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Naturally, I know all yall incredibly eager to read the Astros forecast written by yours truly, so I will post part of it. Now mind, I had to submit this before the brilliant moves by Drayton McLane to form the Blum-Boone-no platoon at 3B and the swift move to sign Matt Kata to replace Mark Loretta as all-purpose backup infielder (1/4 the price, 1/4 the production) and the stealing of ace Russ Ortiz for pennies on the dollar, so this is why they weren’t included.
Check it out:
- The Astros had a better year than I expected, thanks to Lance Berkman carrying the team through the first half, and then Carlos Lee and Ty Wigginton picking up after the All-Star break. As usual, the Astros picked it up after the ASB, going 42-24, unfortunately encouraging the owner to believe that the team was better than it was.
As usual, the Astros ended April on a losing note, partly because Roy Oswalt was struggling, partly because Valverde was blowing saves and also because Bourn and Towles were significantly underperforming. The Astros had an outstanding May because Lance Berkman couldn’t be gotten out and Miguel Tejada and Hunter Pence had their only good months of the year. They lost and lost and lost in June and hit (hahaha) a low point when pitcher Shawn Chacon, uh, shall we say, expressed his displeasure with Ed Wade by punching him. The manager had clearly lost the team (dissing players to the media is generally not conducive to building a strong working relationship), the new catcher, J.R. Towles had lost his confidence, his swing and his job and the new CF, Michael Bourn, was catching balls but not getting on base.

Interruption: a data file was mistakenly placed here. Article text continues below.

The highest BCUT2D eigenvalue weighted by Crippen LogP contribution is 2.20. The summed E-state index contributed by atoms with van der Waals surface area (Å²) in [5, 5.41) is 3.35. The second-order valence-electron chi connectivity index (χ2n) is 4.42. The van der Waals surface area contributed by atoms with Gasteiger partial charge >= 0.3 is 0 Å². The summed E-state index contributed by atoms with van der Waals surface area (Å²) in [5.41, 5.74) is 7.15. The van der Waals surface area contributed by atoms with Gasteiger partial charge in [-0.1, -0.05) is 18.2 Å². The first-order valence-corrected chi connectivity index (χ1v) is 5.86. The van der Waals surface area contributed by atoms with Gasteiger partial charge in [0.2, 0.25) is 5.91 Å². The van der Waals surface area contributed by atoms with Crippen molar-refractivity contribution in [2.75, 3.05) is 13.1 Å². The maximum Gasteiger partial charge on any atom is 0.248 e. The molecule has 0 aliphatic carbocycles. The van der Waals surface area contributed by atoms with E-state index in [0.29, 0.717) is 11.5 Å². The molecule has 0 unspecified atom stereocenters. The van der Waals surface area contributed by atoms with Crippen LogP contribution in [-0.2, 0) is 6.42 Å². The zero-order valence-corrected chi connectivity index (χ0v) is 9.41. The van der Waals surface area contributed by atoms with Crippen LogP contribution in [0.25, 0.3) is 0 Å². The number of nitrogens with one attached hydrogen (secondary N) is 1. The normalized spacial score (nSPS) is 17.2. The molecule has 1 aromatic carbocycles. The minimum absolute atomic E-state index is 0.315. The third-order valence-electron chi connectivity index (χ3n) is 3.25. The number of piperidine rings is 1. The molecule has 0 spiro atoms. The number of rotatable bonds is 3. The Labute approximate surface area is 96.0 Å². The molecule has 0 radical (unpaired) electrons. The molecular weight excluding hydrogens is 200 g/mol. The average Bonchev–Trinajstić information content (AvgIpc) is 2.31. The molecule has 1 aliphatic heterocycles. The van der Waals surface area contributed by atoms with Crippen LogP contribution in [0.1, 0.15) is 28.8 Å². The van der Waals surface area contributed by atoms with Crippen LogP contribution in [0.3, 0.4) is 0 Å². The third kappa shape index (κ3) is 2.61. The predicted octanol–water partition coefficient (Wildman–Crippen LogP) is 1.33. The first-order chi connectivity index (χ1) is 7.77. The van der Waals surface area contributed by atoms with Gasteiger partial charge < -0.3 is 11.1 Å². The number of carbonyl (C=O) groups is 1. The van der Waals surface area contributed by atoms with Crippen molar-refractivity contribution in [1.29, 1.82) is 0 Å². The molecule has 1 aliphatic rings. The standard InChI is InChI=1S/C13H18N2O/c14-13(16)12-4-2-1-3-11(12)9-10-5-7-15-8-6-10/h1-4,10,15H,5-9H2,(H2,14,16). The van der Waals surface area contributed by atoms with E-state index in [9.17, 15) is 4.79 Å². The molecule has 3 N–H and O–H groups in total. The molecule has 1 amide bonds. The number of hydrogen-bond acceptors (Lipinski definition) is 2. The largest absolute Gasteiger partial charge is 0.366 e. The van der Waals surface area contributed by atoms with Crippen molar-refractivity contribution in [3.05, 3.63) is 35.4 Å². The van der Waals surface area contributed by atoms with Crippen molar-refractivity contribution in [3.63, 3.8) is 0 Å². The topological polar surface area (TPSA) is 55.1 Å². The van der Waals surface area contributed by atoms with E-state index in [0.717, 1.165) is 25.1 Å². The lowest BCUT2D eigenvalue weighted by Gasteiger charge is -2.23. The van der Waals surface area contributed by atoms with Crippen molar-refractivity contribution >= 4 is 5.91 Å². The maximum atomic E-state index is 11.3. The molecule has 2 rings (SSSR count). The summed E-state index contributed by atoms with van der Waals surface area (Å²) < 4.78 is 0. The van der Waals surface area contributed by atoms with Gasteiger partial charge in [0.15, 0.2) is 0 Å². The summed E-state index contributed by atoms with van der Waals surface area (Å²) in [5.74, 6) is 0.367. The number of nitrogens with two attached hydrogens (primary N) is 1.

After the All-Star break, as usual, the team started winning. Ed Wade stunned Astros fans by
1 – trading for failed, DFA’d Yankee reliever LaTroy Hawkins, who was promptly installed in the setup role after Doug Brocail ran out of gas, and promptly ran off a string of 22 scoreless appearances which lasted until the last game of the season
2 – trading for starting pitcher Randy Wolf, who actually pitched better than expected for the Astros, who won all but 3 of his 12 starts.